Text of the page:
roasted carrots crumbled tofu stir fry huckleberry pie meatless meatballs


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time for flower power

Tuesday, April 27th, 2021

Recipe: herb and floral pasta

Mom and Dad arrived in Colorado last week to take care of maintenance at their Boulder home that had been postponed due to the pandemic. They look fantastic and healthy (and are fully vaccinated), but since Jeremy and I are between our first and second vaccination shots, we’re all donning masks during our brief visits at their place. When we dropped off their houseplants I had been babysitting since November 2019, Mom handed me garlic and oranges which she had purchased in bulk, and Dad gave Jeremy a nice bottle of wine. It’s these little things that make them happy. I view our time together with more appreciation now.


so good to see my folks



April has graced us with deliciously snowy spring storms alternating with warm sunny days. Our local hill is now closed, but we grabbed one last powder day the Friday of closing weekend and have since enjoyed more powder days in the backcountry. Spring is magical.

waiting for the lifts to open

rewarding views in the backcountry as we approach treeline on our way up

neva is utterly thrilled to play in the snow, no matter the season

the pups played so hard they wiped themselves out (yay!)



Springtime snow is synonymous with increased wildlife traffic through our yard in both frequency and variety. Most notable are the moose. Mamas with their yearlings still in tow are foraging wild currant and young aspen tips. Our local mule deer visit multiple times a day. We catch glimpses of foxes, coyotes, raccoons, and other critters as they mince or trundle their way past our deck or our game camera or the watchful eyes of Neva and Yuki from their window benches. But I know our winter-flavored spring will flip the switch to summer-flavored spring soon, so I’ve been busy wrapping up my cold-weather cooking and sewing projects.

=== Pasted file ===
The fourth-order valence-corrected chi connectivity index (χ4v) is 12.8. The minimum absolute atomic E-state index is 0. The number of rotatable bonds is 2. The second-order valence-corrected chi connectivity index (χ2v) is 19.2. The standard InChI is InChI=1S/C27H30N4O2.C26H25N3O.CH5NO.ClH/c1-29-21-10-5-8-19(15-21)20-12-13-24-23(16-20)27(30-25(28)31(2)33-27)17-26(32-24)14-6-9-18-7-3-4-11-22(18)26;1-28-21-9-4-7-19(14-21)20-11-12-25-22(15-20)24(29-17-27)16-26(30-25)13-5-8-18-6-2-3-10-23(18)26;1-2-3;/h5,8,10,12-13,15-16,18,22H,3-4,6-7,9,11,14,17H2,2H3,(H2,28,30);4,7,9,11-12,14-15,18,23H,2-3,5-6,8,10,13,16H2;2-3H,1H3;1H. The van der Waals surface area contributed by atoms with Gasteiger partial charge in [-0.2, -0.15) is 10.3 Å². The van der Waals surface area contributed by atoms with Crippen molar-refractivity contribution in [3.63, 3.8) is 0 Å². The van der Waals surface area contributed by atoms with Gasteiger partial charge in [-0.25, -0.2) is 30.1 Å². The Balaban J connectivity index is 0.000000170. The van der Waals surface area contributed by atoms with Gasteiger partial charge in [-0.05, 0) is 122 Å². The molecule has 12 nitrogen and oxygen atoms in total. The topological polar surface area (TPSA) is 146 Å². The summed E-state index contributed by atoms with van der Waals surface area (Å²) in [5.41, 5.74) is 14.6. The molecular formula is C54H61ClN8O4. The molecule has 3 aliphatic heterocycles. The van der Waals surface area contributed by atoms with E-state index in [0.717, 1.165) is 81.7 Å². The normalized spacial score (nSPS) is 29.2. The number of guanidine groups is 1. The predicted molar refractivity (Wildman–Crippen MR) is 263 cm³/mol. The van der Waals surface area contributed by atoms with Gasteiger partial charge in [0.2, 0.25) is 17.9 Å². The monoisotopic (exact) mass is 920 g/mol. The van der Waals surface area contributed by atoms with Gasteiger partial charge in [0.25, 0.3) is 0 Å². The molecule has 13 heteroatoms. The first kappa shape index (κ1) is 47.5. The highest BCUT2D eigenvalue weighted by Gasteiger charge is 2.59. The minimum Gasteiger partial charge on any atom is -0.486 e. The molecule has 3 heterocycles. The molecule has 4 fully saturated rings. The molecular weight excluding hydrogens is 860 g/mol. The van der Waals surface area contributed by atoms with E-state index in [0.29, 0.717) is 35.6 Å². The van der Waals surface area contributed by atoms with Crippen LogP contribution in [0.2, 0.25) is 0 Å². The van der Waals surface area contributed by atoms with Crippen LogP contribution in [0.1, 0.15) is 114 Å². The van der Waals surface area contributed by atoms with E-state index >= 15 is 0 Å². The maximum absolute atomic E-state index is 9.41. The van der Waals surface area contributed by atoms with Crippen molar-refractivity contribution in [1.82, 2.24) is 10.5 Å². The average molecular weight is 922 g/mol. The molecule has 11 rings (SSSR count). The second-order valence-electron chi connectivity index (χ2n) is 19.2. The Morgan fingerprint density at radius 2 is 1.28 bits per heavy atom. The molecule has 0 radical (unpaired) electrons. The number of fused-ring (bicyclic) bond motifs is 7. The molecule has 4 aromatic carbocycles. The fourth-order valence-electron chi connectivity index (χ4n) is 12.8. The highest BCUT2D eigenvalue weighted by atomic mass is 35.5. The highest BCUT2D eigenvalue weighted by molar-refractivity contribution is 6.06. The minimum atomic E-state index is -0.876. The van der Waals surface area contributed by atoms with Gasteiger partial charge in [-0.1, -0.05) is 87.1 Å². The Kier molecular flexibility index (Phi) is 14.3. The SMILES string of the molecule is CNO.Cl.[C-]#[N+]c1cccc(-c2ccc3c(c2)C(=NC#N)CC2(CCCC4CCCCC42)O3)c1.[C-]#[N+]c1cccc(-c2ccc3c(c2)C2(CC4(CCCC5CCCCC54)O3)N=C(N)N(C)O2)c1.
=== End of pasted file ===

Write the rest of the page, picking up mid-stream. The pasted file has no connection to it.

mule deer feeding where the snow has opened to the ground

yearling moose enjoying our driveway aspens

a big pot of chicken (dark meat) posole

happy rag quilts for kids



Whether it’s snow or sunshine falling on us, I am embracing the imminent arrival of colorful produce, flowers, leaves, grasses, birds. I may be getting ahead of my skis here since we’re expecting another foot of snow tonight, but I recently made a lovely herb and edible flower pasta and thought it would be perfect to share for Mother’s Day or a celebration or just because.

herbs and edible flowers, all-purpose flour, eggs, semolina flour



I basically used the pasta recipe from this handmade pappardelle. The dough can be made with a food processor or by hand, but you should definitely weigh the flours as volumes are inconsistent and can give you a pasta dough that is impossibly difficult to roll.

mix the flours together in a food processor (or bowl)

3 egg yolks and 3 whole eggs

pour the beaten eggs and yolks into the running food processor



**Jump for more butter**